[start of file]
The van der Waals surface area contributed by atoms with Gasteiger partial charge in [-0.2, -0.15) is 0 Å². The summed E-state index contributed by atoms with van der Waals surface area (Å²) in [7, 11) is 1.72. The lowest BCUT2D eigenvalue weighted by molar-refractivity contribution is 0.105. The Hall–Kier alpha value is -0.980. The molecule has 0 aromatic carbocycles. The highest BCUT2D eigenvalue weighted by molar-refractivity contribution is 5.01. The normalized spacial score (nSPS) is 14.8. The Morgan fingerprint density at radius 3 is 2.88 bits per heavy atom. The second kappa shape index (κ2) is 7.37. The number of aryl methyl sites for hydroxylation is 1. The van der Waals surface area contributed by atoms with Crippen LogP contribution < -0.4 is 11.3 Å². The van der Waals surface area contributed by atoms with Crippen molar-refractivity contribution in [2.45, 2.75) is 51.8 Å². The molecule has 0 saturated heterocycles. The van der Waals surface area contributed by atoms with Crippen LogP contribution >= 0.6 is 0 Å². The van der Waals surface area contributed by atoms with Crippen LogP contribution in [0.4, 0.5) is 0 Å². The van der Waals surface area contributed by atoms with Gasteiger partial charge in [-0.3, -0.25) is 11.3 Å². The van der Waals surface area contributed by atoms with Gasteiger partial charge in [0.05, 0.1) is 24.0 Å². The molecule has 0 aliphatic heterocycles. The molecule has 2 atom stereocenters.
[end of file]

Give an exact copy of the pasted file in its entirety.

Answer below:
The van der Waals surface area contributed by atoms with Gasteiger partial charge in [-0.2, -0.15) is 0 Å². The summed E-state index contributed by atoms with van der Waals surface area (Å²) in [7, 11) is 1.72. The lowest BCUT2D eigenvalue weighted by molar-refractivity contribution is 0.105. The Hall–Kier alpha value is -0.980. The molecule has 0 aromatic carbocycles. The highest BCUT2D eigenvalue weighted by molar-refractivity contribution is 5.01. The normalized spacial score (nSPS) is 14.8. The Morgan fingerprint density at radius 3 is 2.88 bits per heavy atom. The second kappa shape index (κ2) is 7.37. The number of aryl methyl sites for hydroxylation is 1. The van der Waals surface area contributed by atoms with Crippen LogP contribution < -0.4 is 11.3 Å². The van der Waals surface area contributed by atoms with Crippen molar-refractivity contribution in [2.45, 2.75) is 51.8 Å². The molecule has 0 saturated heterocycles. The van der Waals surface area contributed by atoms with Crippen LogP contribution >= 0.6 is 0 Å². The van der Waals surface area contributed by atoms with Crippen LogP contribution in [0.4, 0.5) is 0 Å². The van der Waals surface area contributed by atoms with Gasteiger partial charge in [-0.3, -0.25) is 11.3 Å². The van der Waals surface area contributed by atoms with Gasteiger partial charge in [0.05, 0.1) is 24.0 Å². The molecule has 0 aliphatic heterocycles. The molecule has 2 atom stereocenters.